Online 1882 Gazetter of Scotland


In the late 2000s, not long after moving to Tiree, I came across John Wilson’s 1882 Gazetteer of Scottish place names at the Internet Archive and thought it would be a lovely if it were properly usable as an online resource.

For various reasons I never finished at the time, but over Easter I returned to the project and now have a full online version available, browsable page by page or entry by entry.  There is more work to be done to make it really usable, but it is a beginning.

I’m using this and other digitisation projects as ways to understand the kinds of workflows and tools to help others create their own digital resources based on archive materials.  In the InterMusE project, recently funded by AHRC, we are working with local musical societies to help them digitise their historic concert programs and other documents.

 

just hit search

For years I have heard anecdotal stories of how users are increasingly unaware of the URL itself (and certainly the term,  ‘web address’ is sometimes better).  I recall having a conversation at a university meeting (non-computing) and it soon became obvious that  the term ‘browser’ was also not one they were familiar with even though they of course used it daily.  I guess like the mechanics of the car engine, the mechanics of the web are invisible.

I came across the Google Zeitgeist 2008 page that analyses the popular and the rising search terms of 2008.  The rising ones reveal things in the media “sarah palin” way in there above “obama” in the global stats.  … if Google searches were votes!  However, the ‘most popular’ searches reveal longer term habits.  For the UK the 10 most popular searches are:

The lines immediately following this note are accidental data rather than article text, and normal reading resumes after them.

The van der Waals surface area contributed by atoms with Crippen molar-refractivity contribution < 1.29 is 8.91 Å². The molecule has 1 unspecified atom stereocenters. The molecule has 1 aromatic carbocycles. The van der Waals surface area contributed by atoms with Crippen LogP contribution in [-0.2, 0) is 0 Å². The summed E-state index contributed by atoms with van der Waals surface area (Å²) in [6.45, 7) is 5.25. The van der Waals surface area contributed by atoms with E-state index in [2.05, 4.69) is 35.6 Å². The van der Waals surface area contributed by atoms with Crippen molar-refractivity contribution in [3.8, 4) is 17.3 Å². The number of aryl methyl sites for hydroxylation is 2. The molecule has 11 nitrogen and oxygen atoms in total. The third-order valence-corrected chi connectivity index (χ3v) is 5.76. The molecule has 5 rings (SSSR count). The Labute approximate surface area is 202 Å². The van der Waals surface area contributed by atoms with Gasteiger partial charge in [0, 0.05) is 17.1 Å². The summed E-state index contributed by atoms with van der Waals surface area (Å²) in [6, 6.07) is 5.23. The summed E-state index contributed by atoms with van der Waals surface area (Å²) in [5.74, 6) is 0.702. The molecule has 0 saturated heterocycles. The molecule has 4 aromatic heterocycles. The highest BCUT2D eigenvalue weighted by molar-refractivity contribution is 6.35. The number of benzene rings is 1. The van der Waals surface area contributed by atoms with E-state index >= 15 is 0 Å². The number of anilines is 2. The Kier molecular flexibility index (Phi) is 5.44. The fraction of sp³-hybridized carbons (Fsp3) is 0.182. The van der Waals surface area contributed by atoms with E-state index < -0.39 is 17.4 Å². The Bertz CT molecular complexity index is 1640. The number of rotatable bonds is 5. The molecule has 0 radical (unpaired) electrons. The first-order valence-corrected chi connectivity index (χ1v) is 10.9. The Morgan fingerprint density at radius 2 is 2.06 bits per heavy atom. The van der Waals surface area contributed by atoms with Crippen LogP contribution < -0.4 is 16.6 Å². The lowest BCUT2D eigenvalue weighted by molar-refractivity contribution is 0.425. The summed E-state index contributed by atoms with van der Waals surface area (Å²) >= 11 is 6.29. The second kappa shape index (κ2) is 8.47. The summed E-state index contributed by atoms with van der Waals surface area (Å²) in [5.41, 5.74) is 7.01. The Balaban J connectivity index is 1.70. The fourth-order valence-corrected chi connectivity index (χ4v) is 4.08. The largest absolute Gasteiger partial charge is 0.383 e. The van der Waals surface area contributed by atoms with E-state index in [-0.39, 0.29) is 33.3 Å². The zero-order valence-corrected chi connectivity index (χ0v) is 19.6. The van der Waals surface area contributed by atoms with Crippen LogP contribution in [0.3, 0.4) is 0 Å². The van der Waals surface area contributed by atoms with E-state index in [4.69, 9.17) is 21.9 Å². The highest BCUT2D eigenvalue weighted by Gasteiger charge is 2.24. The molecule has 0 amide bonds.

1. facebook
  2. bbc
  3. youtube
  4. ebay
  5. games
  6. news
  7. hotmail
  8. bebo
  9. yahoo
  10. jobs

Some of these terms ‘games’, ‘news’, and ‘jobs’ (no Steve, not you) are generic categories … and suggests that people approach these from the search box, not a portal.  However, of these top 10, seven of them are simply domain names of popular sites.  Instead of typing this into the address bar (which certainly on Firefox autocompletes if I type any I’ve visited before), many users just Google it (and I’m sure the same is true for LiveSearch and others).

I was told some years ago that AOL browsers swapped the relative sizes (and locations I think) of the built-in search box and address bar on the assumption that their users rarelt tyoed in URLs (although I knew of AOL users who accidentally typed URLs into the search box).  Also recalling the company that used to sell net keywords that were used by Netscape (and possibly others) if you entered terms rather than a URL into the adders bar.

… of course if I try that now … FireFox  redirects me through Google “I feel lucky” … of course